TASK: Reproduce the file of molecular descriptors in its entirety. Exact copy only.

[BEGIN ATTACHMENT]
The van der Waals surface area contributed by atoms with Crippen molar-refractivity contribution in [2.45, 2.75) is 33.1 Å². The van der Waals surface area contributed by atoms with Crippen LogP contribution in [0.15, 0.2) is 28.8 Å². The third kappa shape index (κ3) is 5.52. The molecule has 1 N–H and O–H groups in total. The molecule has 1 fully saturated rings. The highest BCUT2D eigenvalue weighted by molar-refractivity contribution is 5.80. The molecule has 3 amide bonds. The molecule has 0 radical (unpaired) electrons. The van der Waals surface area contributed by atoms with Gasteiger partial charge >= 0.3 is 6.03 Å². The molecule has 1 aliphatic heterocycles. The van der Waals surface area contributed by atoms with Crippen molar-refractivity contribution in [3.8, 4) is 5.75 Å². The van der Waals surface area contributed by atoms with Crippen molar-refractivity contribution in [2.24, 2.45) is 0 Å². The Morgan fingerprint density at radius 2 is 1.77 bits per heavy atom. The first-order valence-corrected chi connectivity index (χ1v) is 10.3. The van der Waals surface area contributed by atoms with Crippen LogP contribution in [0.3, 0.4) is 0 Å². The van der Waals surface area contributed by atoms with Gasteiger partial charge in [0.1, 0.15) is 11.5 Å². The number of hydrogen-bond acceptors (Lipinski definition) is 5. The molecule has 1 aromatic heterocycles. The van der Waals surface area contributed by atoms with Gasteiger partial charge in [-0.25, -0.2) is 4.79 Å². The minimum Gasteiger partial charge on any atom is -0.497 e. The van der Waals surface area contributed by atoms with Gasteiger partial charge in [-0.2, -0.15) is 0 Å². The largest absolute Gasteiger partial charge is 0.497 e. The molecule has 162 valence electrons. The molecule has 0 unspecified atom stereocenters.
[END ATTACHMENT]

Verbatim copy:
The van der Waals surface area contributed by atoms with Crippen molar-refractivity contribution in [2.45, 2.75) is 33.1 Å². The van der Waals surface area contributed by atoms with Crippen LogP contribution in [0.15, 0.2) is 28.8 Å². The third kappa shape index (κ3) is 5.52. The molecule has 1 N–H and O–H groups in total. The molecule has 1 fully saturated rings. The highest BCUT2D eigenvalue weighted by molar-refractivity contribution is 5.80. The molecule has 3 amide bonds. The molecule has 0 radical (unpaired) electrons. The van der Waals surface area contributed by atoms with Gasteiger partial charge >= 0.3 is 6.03 Å². The molecule has 1 aliphatic heterocycles. The van der Waals surface area contributed by atoms with Crippen molar-refractivity contribution in [3.8, 4) is 5.75 Å². The van der Waals surface area contributed by atoms with Crippen molar-refractivity contribution in [2.24, 2.45) is 0 Å². The Morgan fingerprint density at radius 2 is 1.77 bits per heavy atom. The first-order valence-corrected chi connectivity index (χ1v) is 10.3. The van der Waals surface area contributed by atoms with Crippen LogP contribution in [0.3, 0.4) is 0 Å². The van der Waals surface area contributed by atoms with Gasteiger partial charge in [0.1, 0.15) is 11.5 Å². The number of hydrogen-bond acceptors (Lipinski definition) is 5. The molecule has 1 aromatic heterocycles. The van der Waals surface area contributed by atoms with Gasteiger partial charge in [-0.25, -0.2) is 4.79 Å². The minimum Gasteiger partial charge on any atom is -0.497 e. The van der Waals surface area contributed by atoms with Gasteiger partial charge in [-0.2, -0.15) is 0 Å². The largest absolute Gasteiger partial charge is 0.497 e. The molecule has 162 valence electrons. The molecule has 0 unspecified atom stereocenters.